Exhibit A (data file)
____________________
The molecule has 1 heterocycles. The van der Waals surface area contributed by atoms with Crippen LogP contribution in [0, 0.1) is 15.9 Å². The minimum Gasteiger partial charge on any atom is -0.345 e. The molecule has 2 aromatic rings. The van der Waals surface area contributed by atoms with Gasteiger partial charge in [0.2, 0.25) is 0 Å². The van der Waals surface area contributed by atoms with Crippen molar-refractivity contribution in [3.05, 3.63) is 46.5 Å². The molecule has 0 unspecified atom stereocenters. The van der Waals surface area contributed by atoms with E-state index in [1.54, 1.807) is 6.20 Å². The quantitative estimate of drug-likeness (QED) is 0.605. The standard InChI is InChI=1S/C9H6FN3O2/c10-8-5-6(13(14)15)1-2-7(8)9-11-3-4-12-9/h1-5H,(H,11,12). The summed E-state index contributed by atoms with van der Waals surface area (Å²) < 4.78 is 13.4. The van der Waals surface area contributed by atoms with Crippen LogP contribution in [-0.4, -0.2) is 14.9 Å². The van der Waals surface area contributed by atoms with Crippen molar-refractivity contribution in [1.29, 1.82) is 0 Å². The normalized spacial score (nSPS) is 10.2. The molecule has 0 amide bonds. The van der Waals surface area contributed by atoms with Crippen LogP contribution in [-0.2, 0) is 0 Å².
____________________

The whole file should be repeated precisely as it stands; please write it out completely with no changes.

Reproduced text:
The molecule has 1 heterocycles. The van der Waals surface area contributed by atoms with Crippen LogP contribution in [0, 0.1) is 15.9 Å². The minimum Gasteiger partial charge on any atom is -0.345 e. The molecule has 2 aromatic rings. The van der Waals surface area contributed by atoms with Gasteiger partial charge in [0.2, 0.25) is 0 Å². The van der Waals surface area contributed by atoms with Crippen molar-refractivity contribution in [3.05, 3.63) is 46.5 Å². The molecule has 0 unspecified atom stereocenters. The van der Waals surface area contributed by atoms with E-state index in [1.54, 1.807) is 6.20 Å². The quantitative estimate of drug-likeness (QED) is 0.605. The standard InChI is InChI=1S/C9H6FN3O2/c10-8-5-6(13(14)15)1-2-7(8)9-11-3-4-12-9/h1-5H,(H,11,12). The summed E-state index contributed by atoms with van der Waals surface area (Å²) < 4.78 is 13.4. The van der Waals surface area contributed by atoms with Crippen LogP contribution in [-0.4, -0.2) is 14.9 Å². The van der Waals surface area contributed by atoms with Crippen molar-refractivity contribution in [1.29, 1.82) is 0 Å². The normalized spacial score (nSPS) is 10.2. The molecule has 0 amide bonds. The van der Waals surface area contributed by atoms with Crippen LogP contribution in [-0.2, 0) is 0 Å².